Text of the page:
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As I think the right hon. and learned Gentleman will recall, there is already provision in the Regulation of Investigatory Powers Act 2000 for limited exceptions to the prohibition of the evidential use of intercept, which is set out in section 17 of that Act. Those exceptions are enclosed proceedings before the Special Immigration Appeals Commission or the Proscribed Organisations Appeal Commission and the making of control orders under the Prevention of Terrorism Act 2005. Of course, inquests are civil, not criminal proceedings, and Chilcot was directly related to concerns about criminal proceedings. I suggest that what we are doing is consistent with the precedent that has been set in the cases of SIAC and POAC.

Mr. Howard: But surely the Secretary of State would accept that the provisions in RIPA predate the Chilcot committee, all the work that is currently being carried out and the importance attached to those safeguards. Now that we know that the Chilcot committee has reported and that officials are working through its recommendations with conscientiousness and care, the situation is different from that which pertained when RIPA was enacted. Given what is happening now, we ought to wait for the result of those investigations before legislating in this way.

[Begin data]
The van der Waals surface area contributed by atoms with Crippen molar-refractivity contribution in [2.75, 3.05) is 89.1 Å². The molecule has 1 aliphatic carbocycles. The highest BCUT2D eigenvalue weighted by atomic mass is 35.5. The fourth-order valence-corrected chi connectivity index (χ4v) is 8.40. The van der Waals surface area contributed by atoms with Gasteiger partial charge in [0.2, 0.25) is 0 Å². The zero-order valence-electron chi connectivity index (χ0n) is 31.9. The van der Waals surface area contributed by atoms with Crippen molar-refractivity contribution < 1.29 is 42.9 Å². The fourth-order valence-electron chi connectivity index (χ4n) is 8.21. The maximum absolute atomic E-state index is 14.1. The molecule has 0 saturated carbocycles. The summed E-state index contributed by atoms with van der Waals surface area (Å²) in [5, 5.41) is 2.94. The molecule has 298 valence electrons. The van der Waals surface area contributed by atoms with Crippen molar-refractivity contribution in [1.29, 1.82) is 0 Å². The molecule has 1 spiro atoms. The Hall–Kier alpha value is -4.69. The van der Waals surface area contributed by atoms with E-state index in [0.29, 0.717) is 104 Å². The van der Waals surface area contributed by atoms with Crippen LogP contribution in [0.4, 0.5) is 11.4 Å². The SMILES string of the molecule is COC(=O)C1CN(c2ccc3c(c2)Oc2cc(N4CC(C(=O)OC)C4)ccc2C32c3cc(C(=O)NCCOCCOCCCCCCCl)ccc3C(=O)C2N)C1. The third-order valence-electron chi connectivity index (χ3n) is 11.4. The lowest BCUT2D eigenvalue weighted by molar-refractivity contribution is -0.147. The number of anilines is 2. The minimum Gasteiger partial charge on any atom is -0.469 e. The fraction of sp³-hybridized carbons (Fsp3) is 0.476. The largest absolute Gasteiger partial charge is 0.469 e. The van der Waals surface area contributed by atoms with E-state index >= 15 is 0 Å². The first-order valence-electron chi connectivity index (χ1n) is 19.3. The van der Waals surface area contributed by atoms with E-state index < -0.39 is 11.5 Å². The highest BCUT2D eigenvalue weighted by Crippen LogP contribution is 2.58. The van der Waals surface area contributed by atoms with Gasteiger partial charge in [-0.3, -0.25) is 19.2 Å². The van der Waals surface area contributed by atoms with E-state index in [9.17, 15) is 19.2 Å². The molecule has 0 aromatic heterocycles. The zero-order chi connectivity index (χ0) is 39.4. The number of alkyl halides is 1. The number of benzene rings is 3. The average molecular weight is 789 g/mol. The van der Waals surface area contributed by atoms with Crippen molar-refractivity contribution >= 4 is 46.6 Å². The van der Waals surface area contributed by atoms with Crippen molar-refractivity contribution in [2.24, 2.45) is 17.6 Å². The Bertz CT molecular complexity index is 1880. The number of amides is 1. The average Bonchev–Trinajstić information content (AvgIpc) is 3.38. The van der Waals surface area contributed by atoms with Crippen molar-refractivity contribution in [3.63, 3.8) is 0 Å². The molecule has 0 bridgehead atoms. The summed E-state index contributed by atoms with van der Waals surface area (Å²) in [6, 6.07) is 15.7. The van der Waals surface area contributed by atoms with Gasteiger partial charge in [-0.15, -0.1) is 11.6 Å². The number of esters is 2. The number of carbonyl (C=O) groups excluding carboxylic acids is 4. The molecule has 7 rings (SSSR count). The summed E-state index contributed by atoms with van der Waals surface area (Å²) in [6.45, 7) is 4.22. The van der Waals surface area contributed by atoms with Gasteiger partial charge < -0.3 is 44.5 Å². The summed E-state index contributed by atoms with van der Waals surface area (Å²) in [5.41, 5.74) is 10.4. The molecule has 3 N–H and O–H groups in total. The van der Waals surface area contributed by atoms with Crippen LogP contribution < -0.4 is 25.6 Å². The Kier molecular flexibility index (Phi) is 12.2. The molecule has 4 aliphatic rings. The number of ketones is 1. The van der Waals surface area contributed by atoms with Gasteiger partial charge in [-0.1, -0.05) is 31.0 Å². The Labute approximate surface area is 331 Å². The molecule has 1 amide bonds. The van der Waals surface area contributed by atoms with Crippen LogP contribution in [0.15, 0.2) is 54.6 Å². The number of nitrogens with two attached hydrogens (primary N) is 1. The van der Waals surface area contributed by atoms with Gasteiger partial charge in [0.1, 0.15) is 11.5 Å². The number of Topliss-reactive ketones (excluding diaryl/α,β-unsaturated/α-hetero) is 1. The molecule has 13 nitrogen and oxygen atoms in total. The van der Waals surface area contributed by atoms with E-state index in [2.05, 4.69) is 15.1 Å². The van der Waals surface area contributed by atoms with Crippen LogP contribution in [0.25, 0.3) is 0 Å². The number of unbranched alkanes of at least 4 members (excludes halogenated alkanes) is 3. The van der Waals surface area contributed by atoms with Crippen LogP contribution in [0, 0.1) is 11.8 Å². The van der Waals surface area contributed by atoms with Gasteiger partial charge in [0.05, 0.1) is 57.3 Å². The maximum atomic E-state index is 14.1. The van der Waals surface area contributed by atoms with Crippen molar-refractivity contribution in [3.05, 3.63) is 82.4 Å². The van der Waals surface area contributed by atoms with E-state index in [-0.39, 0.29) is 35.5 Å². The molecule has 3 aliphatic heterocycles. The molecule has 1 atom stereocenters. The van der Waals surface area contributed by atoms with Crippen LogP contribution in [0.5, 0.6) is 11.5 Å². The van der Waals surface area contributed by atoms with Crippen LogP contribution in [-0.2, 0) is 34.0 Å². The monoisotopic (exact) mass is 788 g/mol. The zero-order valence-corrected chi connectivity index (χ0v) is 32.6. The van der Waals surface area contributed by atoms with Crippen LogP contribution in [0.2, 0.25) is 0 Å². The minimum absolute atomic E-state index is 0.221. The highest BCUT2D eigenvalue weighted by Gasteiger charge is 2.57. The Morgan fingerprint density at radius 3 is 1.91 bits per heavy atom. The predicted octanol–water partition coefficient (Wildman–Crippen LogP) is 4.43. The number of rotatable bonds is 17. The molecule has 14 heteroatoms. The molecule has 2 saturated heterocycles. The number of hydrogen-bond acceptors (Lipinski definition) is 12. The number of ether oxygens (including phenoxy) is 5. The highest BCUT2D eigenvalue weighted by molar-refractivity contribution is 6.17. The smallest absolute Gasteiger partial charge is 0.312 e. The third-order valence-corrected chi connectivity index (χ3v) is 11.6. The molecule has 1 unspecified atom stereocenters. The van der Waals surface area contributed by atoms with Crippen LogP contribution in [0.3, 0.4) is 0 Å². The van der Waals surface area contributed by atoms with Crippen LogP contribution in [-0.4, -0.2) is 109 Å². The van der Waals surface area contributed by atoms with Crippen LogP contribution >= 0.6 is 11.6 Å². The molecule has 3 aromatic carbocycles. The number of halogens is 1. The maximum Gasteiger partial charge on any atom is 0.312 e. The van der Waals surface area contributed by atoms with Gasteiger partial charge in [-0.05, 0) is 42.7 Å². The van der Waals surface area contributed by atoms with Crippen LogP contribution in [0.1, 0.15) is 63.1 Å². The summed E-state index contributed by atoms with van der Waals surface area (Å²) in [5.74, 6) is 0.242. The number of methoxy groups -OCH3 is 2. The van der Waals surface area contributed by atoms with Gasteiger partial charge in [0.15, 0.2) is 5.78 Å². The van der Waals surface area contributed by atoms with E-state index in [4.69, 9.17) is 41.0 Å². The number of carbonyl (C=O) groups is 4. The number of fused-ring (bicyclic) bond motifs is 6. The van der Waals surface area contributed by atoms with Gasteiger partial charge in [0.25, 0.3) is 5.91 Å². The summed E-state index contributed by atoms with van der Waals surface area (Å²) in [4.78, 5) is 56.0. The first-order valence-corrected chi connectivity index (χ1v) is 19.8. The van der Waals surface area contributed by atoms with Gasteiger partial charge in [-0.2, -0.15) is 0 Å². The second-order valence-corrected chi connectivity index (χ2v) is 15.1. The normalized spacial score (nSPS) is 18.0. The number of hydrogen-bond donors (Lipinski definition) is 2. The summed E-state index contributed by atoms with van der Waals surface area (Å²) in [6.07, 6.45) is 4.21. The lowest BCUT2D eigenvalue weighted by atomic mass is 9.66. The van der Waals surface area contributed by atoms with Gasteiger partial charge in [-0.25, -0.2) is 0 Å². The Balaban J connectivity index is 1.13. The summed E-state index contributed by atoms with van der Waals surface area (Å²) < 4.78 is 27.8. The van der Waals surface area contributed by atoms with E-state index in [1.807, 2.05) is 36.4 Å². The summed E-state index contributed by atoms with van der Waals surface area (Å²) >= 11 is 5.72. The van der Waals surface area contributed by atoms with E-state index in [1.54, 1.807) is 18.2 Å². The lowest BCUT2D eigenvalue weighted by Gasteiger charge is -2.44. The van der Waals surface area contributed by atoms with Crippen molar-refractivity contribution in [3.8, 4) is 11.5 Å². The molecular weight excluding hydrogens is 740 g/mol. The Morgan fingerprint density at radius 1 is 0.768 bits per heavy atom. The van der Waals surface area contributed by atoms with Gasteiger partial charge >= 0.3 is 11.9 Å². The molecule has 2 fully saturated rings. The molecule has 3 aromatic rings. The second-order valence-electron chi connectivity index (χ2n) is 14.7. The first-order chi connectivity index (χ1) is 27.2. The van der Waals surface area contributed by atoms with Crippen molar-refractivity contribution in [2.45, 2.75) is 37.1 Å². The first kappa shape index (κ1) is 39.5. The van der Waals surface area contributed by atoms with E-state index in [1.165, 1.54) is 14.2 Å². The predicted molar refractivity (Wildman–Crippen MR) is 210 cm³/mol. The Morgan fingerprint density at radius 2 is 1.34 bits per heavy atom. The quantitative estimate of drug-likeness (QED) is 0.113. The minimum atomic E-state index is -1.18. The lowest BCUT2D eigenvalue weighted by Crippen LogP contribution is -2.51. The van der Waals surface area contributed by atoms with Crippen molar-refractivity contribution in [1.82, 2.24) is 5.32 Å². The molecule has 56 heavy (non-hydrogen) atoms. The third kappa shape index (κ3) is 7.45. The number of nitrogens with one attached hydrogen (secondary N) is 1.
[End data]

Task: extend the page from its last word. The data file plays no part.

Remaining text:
Mr. Straw: The right hon. and learned Gentleman’s point would be a good one if inquests were criminal proceedings, but they are not. They are civil proceedings, and there is a much stronger parallel with POAC and SIAC—I believe that he established the latter process. Precisely because RIPA preceded Chilcot, we have those precedents in section 18 of that Act.

I wish to provide the hon. Member for North Wiltshire (Mr. Gray) with reassurance about whether non-jury inquests could apply in the case of military inquests. If he looks at clause 7(2), he will see the circumstances in which a jury must sit in an inquest. They are essentially cases in which there has been a death in state custody or resulting from an act or omission of a police officer or member of a service police force, or a death

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A senior coroner has the discretion to have a jury, but those criteria apply to state custody deaths or similar circumstances. They are simply irrelevant to military deaths, which arise in quite different circumstances. That being the case, the trigger in amendment 94 could not be fulfilled. That amendment sets out that the Secretary of State may certify an investigation under various criteria, including, as stated in proposed paragraph (b), if